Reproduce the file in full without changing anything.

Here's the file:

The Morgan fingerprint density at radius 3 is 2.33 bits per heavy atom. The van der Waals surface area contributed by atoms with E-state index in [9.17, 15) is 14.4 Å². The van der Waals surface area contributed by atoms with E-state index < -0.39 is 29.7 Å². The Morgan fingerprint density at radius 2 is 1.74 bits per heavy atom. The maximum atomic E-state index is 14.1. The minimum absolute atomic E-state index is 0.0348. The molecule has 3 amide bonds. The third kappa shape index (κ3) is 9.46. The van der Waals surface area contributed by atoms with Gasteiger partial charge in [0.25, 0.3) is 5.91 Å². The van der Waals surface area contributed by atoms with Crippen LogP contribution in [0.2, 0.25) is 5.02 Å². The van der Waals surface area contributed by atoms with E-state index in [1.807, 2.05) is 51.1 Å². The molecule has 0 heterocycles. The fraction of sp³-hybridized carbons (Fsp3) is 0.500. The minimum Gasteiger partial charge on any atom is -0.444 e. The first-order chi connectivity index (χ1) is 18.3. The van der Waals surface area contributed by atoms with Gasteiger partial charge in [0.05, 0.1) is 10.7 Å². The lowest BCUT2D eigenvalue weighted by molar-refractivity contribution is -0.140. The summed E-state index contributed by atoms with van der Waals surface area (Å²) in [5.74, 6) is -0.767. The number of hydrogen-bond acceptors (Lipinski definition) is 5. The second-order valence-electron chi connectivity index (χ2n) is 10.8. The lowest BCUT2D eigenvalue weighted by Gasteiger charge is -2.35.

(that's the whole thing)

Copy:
The Morgan fingerprint density at radius 3 is 2.33 bits per heavy atom. The van der Waals surface area contributed by atoms with E-state index in [9.17, 15) is 14.4 Å². The van der Waals surface area contributed by atoms with E-state index < -0.39 is 29.7 Å². The Morgan fingerprint density at radius 2 is 1.74 bits per heavy atom. The maximum atomic E-state index is 14.1. The minimum absolute atomic E-state index is 0.0348. The molecule has 3 amide bonds. The third kappa shape index (κ3) is 9.46. The van der Waals surface area contributed by atoms with Gasteiger partial charge in [0.25, 0.3) is 5.91 Å². The van der Waals surface area contributed by atoms with Crippen LogP contribution in [0.2, 0.25) is 5.02 Å². The van der Waals surface area contributed by atoms with E-state index in [1.807, 2.05) is 51.1 Å². The molecule has 0 heterocycles. The fraction of sp³-hybridized carbons (Fsp3) is 0.500. The minimum Gasteiger partial charge on any atom is -0.444 e. The first-order chi connectivity index (χ1) is 18.3. The van der Waals surface area contributed by atoms with Gasteiger partial charge in [0.05, 0.1) is 10.7 Å². The lowest BCUT2D eigenvalue weighted by molar-refractivity contribution is -0.140. The summed E-state index contributed by atoms with van der Waals surface area (Å²) in [5.74, 6) is -0.767. The number of hydrogen-bond acceptors (Lipinski definition) is 5. The second-order valence-electron chi connectivity index (χ2n) is 10.8. The lowest BCUT2D eigenvalue weighted by Gasteiger charge is -2.35.